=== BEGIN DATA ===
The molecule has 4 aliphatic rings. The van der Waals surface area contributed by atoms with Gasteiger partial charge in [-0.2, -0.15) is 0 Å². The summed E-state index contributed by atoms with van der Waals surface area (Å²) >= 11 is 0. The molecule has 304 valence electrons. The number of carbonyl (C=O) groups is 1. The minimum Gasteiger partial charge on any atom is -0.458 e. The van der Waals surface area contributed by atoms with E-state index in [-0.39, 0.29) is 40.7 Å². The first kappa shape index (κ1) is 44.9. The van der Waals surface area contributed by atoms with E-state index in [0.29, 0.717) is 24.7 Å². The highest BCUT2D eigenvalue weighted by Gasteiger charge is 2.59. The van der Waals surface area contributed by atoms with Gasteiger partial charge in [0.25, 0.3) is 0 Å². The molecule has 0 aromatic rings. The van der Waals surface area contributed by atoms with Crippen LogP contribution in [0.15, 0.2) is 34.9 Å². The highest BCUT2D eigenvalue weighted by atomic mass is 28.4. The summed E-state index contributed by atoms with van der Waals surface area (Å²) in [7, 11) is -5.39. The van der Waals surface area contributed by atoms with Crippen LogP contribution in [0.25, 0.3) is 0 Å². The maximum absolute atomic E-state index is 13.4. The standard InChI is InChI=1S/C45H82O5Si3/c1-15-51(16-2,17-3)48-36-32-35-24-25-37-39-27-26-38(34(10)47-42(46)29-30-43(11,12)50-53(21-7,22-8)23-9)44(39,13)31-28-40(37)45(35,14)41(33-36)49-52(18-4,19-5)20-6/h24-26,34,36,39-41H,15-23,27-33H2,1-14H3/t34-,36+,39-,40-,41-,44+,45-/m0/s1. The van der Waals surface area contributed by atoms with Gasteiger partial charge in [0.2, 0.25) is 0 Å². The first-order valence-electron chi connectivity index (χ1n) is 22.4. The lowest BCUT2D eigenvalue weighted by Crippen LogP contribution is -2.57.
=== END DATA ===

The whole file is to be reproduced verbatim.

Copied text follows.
The molecule has 4 aliphatic rings. The van der Waals surface area contributed by atoms with Gasteiger partial charge in [-0.2, -0.15) is 0 Å². The summed E-state index contributed by atoms with van der Waals surface area (Å²) >= 11 is 0. The molecule has 304 valence electrons. The number of carbonyl (C=O) groups is 1. The minimum Gasteiger partial charge on any atom is -0.458 e. The van der Waals surface area contributed by atoms with E-state index in [-0.39, 0.29) is 40.7 Å². The first kappa shape index (κ1) is 44.9. The van der Waals surface area contributed by atoms with E-state index in [0.29, 0.717) is 24.7 Å². The highest BCUT2D eigenvalue weighted by Gasteiger charge is 2.59. The van der Waals surface area contributed by atoms with Gasteiger partial charge in [0.25, 0.3) is 0 Å². The molecule has 0 aromatic rings. The van der Waals surface area contributed by atoms with Crippen LogP contribution in [0.15, 0.2) is 34.9 Å². The highest BCUT2D eigenvalue weighted by atomic mass is 28.4. The summed E-state index contributed by atoms with van der Waals surface area (Å²) in [7, 11) is -5.39. The van der Waals surface area contributed by atoms with Crippen LogP contribution in [0.25, 0.3) is 0 Å². The maximum absolute atomic E-state index is 13.4. The standard InChI is InChI=1S/C45H82O5Si3/c1-15-51(16-2,17-3)48-36-32-35-24-25-37-39-27-26-38(34(10)47-42(46)29-30-43(11,12)50-53(21-7,22-8)23-9)44(39,13)31-28-40(37)45(35,14)41(33-36)49-52(18-4,19-5)20-6/h24-26,34,36,39-41H,15-23,27-33H2,1-14H3/t34-,36+,39-,40-,41-,44+,45-/m0/s1. The van der Waals surface area contributed by atoms with Gasteiger partial charge in [0.2, 0.25) is 0 Å². The first-order valence-electron chi connectivity index (χ1n) is 22.4. The lowest BCUT2D eigenvalue weighted by Crippen LogP contribution is -2.57.